Beginning of the end to algae blooms in Devil’s Lake, first steps toward VRD controls, two hot looking LC Police Interceptors, and United Way moving into “Bizz Incubator” space under city hall
In what is hopeed will be a trend of improving water quality in Devil’s Lake, Lincoln City city councilors are expected to approve the installation of new sewer lines and new street paving in the NE Voyage, Lake and 15th street area on the west side of Devil’s Lake. Devil’s Lake has many, many homes surrounding it, the majority of them still on septic tanks, many of those aging by the year. Septic tank residuals that get into the lake cause periodic algae blooms and other water discolorations. It’s drawn the attention of local and state agency water quality officials who want something done about it.
Some neighbors in the Regatta Park area, on the west shore, have decided they would rather pay for city sewer service to be put in instead of paying a similar amount of money to simply replace their septic systems. The neighbors will pay to install new sewer lines and even new street asphalt in some areas. They’ll take out a loan as a neighborhood to pay it forward in order to get off their septic systems as soon as possible. City officials have been eyeing the perpetual problem of old septic seepage into Devil’s Lake for decades. They say the vast majority of septic systems around the lake are nearing the end of their service lives and so it is hoped that those homeowners will follow the lead of Regatta Park neighbors and form their own local improvement district to have the city provide sewer service. Health and water quality officials say they will be conducting regular septic tank inspections to determine which ones need to be removed and the homes hooked up to city sewer.
City Councilors will also be taking their first steps toward overhauling the town’s vacation rental dwelling laws. A special nearly year-long study to learn what’s liked and disliked about the state of vacation rentals in Lincoln City will be reviewed by the council. Some of the results will be assigned to the city planning commission to review where vacation rentals should be sustained and added to and which ones should be encouraged to eventually cease operations due to general conflicts with surrounding neighbors. Issues like property management firms, garbage collection, landscaping, maintenance, parking and noise issues are likely to be assigned to the city council since they generally involve code enforcement ordinances. City officials predict it will take the better part of a year to get the new vacation rental dwelling ordinance adopted and put into effect.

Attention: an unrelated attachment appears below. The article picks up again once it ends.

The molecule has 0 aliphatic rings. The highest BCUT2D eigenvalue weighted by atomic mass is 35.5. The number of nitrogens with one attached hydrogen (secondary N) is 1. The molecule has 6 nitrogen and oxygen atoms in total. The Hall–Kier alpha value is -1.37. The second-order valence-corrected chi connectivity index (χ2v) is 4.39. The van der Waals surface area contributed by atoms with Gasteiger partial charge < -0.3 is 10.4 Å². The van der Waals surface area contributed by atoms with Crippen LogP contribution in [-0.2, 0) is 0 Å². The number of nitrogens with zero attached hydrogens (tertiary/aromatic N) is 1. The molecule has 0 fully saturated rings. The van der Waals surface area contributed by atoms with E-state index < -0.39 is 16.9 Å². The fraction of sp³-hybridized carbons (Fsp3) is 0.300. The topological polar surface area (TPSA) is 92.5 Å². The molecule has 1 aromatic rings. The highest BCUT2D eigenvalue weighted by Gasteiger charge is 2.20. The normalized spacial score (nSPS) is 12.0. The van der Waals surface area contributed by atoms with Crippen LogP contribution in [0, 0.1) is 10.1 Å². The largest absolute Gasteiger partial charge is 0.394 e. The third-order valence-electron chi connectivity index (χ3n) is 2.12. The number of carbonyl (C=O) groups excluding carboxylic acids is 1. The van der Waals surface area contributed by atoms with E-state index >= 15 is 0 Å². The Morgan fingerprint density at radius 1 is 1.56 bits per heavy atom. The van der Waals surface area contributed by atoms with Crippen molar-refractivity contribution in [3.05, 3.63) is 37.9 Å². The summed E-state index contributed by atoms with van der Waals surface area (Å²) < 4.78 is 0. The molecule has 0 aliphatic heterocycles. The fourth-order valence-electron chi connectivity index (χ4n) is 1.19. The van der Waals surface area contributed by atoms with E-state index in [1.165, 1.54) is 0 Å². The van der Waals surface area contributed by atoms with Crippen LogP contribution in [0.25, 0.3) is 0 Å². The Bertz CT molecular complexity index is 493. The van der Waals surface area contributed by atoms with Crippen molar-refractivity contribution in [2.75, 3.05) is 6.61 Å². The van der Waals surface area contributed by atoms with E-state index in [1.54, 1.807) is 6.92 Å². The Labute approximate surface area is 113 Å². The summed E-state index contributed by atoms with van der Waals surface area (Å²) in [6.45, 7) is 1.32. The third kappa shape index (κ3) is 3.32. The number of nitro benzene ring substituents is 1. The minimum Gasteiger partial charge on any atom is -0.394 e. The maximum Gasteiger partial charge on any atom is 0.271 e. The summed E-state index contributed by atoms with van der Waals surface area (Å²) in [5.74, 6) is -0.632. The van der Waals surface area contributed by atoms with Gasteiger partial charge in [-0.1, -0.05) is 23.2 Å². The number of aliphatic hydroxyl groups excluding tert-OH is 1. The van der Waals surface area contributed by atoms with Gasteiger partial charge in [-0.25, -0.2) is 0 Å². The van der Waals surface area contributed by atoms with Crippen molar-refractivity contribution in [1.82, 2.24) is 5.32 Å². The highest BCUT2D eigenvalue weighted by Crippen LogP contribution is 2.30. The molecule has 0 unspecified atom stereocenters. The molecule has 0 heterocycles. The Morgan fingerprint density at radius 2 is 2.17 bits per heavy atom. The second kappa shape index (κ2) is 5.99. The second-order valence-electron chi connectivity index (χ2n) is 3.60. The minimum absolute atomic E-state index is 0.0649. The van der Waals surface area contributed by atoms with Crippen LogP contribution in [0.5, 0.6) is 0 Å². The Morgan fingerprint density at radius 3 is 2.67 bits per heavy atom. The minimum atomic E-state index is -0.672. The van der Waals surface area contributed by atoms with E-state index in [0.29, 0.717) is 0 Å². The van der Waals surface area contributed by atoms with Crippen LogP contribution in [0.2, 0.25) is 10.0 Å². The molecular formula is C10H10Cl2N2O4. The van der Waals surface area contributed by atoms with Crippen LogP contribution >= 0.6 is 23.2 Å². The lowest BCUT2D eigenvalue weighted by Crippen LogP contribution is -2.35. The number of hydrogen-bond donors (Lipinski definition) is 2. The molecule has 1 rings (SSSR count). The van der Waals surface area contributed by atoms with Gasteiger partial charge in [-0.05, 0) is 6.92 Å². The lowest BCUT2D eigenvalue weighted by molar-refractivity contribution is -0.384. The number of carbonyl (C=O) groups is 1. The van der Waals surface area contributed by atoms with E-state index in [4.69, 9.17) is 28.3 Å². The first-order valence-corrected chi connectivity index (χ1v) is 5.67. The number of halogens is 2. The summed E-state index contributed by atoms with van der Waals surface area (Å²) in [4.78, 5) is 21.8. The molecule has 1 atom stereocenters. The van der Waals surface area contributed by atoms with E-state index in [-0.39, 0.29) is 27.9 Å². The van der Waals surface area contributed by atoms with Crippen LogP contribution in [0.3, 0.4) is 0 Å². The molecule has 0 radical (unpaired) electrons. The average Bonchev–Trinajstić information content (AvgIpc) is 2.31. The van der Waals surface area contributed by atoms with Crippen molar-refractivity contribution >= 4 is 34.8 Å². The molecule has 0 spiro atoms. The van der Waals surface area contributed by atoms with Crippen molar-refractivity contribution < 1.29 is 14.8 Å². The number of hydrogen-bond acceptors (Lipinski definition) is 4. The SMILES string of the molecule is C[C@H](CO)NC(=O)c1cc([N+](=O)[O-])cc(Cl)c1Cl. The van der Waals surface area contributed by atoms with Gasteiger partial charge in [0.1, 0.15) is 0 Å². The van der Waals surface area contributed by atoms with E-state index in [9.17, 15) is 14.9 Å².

Lincoln City city councilors are expected to approve two new Ford Explorer-type police interceptors. Although they are a thousand dollars more than the similarly equipped Ford Taurus officers say visibility while driving, keeping a good eye on prisoners while transporting them to the station or county jail and overall ease of getting in and out of the vehicles makes the SUV model the better vehicle. The SUV is all wheel drive, which makes them a good all season patrol vehicle. Total cost for the pair, including equipment is roughly $80,000. City Manager David Hawker is expected to tell the council that while the two interceptors are coming in at $14,000 over budget, the difference will be made up from what he termed “under runs” in other budget line items.
And councilors will be asked Monday to consider donating space under city hall, called the Business Incubator area, to the United Way. City Manager David Hawker says the United Way needs more space in Lincoln City to improve service to the community. They’re asking the city to donate the space as an in-kind donation to the United Way. City Manager David Hawker says he prefers to get income from the space but lately it hasn’t happened. He added he hopes to rent the space out in the future, but in the meantime he encourages the city council to approve the deal. He says the United Way staffer in Lincoln is operating out of her home and needs meeting space for small meetings dealing with community assessments and resource donors. Hawker says he doesn’t anticipate any parking problems if United Way takes over the space for a period of time.
These and other issues come before the Lincoln City City Council Monday night, January 28th, starting at 6pm at City Hall.